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Published: September 30th 2017
Introduction to True Turkish Baklava ...
... while the baklava wasn't as good as I had hoped, the rich, thick Turkish coffee was definitely better than any other version I've had before.
Geo: 41.0059, 28.9814
Coming to Turkey is a bucket list item on its own - travelers from all over the World rave about its charms, the culture, the people, the sights, the food ... ideally, my first foray into this country would have been a three or four week trip hitting up many of the major sights. Unfortunately, this stop in Turkey will only be for two days in Istanbul - but I'll take it, especially since this visit ended up being a matter of convenience.
Flights from Chisinau into the South Caucasus were both expensive and time consuming - most of them involved bad connections through Kiev or Moscow, with the shortest option being at least nine hours of transit time. So when I investigated some other options, including one way flights from Chisinau to Istanbul, and then from Istanbul to Tbilisi, it totally made sense - the total cost of the flights would be just over half of those through Kiev or Moscow, and the flights would only be about two hours each. It was a no brainer!
Truth be told, I'm coming to Istanbul mostly for the food, which is a bit of a mecca of Turkish delights that have been
The Baklava Bible ...
... I was taken aback by the menu when I sat down - a huge picture book, because there were so many varieties of baklava, lokum, cakes, puddings, and Turkish-style ice creams. A veritable Heaven for those with a sweet tooth, and a cash cow to dentists.
adopted all over the World - I want to eat the original versions, to see how all the knockoffs stack up! Baklava, lokum (AKA Turkish Delight), pide (Turkish-style pizza), Turkish coffee, and of course, the mother of all fast foods in Europe, the venerable doner kebab. So many things to try in only two nights ... I don't know if it will be possible, but I'll damn sure try!
Perhaps the most intriguing Turkish food for me is baklava - I've had it all over the World, and more often than not, it has been disappointing. Maybe it's because it's the baklava I am most used to, but I seem to think a properly-made piece of baklava from Byblos Bakery in Calgary is about as good as it gets, particularly their pistachio variety. Very close and perhaps even slightly better, was the variety I had a few years ago in Thessaloniki, Greece. So how would Istanbul's offerings stack up to these awesome interpretations?
Open since 1864, Hafiz Mustafa is a bit of a local institution, and I figured it would be the best place to start this epic search for the World's best baklava. I thought it would be as simple as
Turkish Delights ...
... how could I come all the way to Turkey and not sample some lokum, to the tune of seven pieces, shortly after polishing off the three pieces of baklava? The flavours were a blur, and the most memorable were mint, lemon, and rose - sacrilegiously once more, I think I prefer the delightful lokum we first had last summer in Cyprus - the ones here were a tad too chewy for my liking. For some reason, I don't appreciate the original versions of delicious Turkish foods as much as the knockoffs!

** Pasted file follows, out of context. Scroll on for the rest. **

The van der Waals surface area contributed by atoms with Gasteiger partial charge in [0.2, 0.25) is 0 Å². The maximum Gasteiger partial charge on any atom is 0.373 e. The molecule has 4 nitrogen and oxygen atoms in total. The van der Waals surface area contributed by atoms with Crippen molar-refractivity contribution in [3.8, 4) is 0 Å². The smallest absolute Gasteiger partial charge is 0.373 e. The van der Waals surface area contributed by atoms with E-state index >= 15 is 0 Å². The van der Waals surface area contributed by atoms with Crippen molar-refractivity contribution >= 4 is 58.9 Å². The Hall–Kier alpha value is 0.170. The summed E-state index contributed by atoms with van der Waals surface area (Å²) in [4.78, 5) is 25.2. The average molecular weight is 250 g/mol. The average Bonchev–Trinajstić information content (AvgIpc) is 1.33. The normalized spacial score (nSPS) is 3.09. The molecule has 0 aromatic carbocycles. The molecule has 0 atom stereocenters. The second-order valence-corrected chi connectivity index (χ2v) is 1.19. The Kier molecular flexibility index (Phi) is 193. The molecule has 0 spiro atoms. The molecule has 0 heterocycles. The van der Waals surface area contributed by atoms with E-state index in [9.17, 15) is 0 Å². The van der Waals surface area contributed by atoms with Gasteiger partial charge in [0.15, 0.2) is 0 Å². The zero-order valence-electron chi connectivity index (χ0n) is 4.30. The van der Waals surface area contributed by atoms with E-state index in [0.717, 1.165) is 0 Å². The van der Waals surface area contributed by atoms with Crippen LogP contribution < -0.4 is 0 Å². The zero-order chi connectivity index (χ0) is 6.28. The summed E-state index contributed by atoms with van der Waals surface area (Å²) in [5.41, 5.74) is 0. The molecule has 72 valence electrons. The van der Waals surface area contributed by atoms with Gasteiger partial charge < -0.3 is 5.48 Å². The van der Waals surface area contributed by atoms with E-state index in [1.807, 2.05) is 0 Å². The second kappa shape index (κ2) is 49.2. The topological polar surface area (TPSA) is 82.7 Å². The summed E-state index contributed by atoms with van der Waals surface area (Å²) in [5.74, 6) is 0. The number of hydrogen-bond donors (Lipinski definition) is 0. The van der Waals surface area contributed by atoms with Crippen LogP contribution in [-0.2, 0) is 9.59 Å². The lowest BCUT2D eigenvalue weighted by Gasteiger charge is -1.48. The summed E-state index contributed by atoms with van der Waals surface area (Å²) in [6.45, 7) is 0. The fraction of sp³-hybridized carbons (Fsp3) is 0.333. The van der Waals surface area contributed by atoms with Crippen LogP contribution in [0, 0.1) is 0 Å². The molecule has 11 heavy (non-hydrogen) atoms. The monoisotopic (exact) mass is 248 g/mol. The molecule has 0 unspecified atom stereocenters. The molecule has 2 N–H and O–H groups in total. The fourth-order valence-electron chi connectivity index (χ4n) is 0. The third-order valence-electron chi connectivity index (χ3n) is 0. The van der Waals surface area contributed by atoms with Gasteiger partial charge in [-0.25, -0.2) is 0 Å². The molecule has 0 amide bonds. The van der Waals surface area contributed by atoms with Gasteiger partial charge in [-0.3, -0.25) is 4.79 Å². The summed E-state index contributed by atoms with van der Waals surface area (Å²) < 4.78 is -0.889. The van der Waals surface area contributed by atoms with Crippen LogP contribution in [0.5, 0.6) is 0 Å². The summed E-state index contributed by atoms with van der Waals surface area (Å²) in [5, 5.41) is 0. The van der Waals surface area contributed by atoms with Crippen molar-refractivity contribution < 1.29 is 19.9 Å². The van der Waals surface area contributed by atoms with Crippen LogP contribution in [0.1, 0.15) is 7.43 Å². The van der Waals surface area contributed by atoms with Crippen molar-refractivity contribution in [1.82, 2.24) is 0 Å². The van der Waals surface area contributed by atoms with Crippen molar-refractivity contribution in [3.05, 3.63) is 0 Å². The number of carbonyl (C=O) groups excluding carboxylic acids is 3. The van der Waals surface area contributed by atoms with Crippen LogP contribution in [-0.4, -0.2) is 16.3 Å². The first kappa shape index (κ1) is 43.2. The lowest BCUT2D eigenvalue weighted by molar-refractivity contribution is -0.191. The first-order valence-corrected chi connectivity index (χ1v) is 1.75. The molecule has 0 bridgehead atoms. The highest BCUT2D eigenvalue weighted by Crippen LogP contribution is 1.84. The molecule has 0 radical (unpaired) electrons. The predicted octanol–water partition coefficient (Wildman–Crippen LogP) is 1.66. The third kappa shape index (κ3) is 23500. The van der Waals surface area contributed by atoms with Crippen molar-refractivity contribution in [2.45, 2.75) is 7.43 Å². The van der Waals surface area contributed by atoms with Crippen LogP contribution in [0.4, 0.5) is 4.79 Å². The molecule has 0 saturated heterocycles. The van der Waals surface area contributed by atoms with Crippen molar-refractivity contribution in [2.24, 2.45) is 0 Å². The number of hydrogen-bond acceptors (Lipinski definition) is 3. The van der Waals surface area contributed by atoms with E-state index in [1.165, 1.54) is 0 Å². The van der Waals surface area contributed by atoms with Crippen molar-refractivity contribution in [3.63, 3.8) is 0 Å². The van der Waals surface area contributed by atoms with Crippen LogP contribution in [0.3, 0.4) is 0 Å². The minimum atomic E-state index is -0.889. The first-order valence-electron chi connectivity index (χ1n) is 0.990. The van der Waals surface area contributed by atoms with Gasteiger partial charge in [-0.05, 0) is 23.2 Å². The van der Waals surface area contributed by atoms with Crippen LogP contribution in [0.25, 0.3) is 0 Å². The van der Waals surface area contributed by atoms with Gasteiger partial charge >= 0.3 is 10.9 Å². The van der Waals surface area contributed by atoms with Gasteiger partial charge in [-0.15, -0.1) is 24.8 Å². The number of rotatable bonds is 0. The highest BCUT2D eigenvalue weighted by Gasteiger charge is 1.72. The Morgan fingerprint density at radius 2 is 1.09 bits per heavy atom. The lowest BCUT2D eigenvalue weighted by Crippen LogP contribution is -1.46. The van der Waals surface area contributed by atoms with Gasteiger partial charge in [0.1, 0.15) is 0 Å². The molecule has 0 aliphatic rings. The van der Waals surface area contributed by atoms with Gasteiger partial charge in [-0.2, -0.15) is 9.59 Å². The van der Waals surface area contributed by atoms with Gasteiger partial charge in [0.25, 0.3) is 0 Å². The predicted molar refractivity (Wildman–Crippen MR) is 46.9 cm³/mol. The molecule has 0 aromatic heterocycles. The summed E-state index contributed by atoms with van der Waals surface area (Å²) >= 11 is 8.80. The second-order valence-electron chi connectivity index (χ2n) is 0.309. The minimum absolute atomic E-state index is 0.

ordering a few pieces and ramming them down my gullet, but little did I know that this quest would not come so easily - first, it would be required to study up on all the different types of baklava, and it wouldn't be as simple as reading the menu. Hafiz Mustafa's offerings are presented in a veritable baklava bible! Would you expect anything less, given that a sublime piece of baklava is an almost religious experience?
The variety of baklava on offer here is astonishing - while I've come across chocolate phyllo dough before, I've never seen the green variety, which I learned is made with pistachios to give it that colour. If the most delicious type of baklava contains chopped pistachios, then it would stand to reason that the use of pistachio phyllo would result in a combination so divine, that it would practically be an out of body experience!
To properly study the baklava bible, it would be necessary to sample a good spectrum of Hafiz Mustafa's offerings - however, such an endeavour is not for the faint of heart. Though a single piece of baklava contains more than enough sugar to send a typical man into diabetic shock, years
of gorging on this super-sweet dessert has given me the supernatural ability to directly inject multiple pieces of baklava into my veins, like the most depraved of heroin addicts. Don't try this at home, folks ...
The pistachio version was a little disappointing, and was richer than the typical piece of baklava, with the addition of cream - the best part was the fragrant note it had, but the rest of it didn't seem to work all that well. The almond and regular pieces were nice and crispy, but had a bit of a doughy flavour to them - though still very good, sacrilegiously, I think I prefer the pistachio version made back home by Byblos Bakery. Even though Turkey is the birthplace of baklava, I think I just happen to like the knockoff North American versions better!
Perhaps it's because I'm like the Canadian that thinks the best Chinese foods are ginger beef and sweet and sour chicken balls, even though they know it's nothing like authentic Chinese food. Or perhaps it's because I'm not enlightened or pure enough to fully understand the Baklava Bible ...
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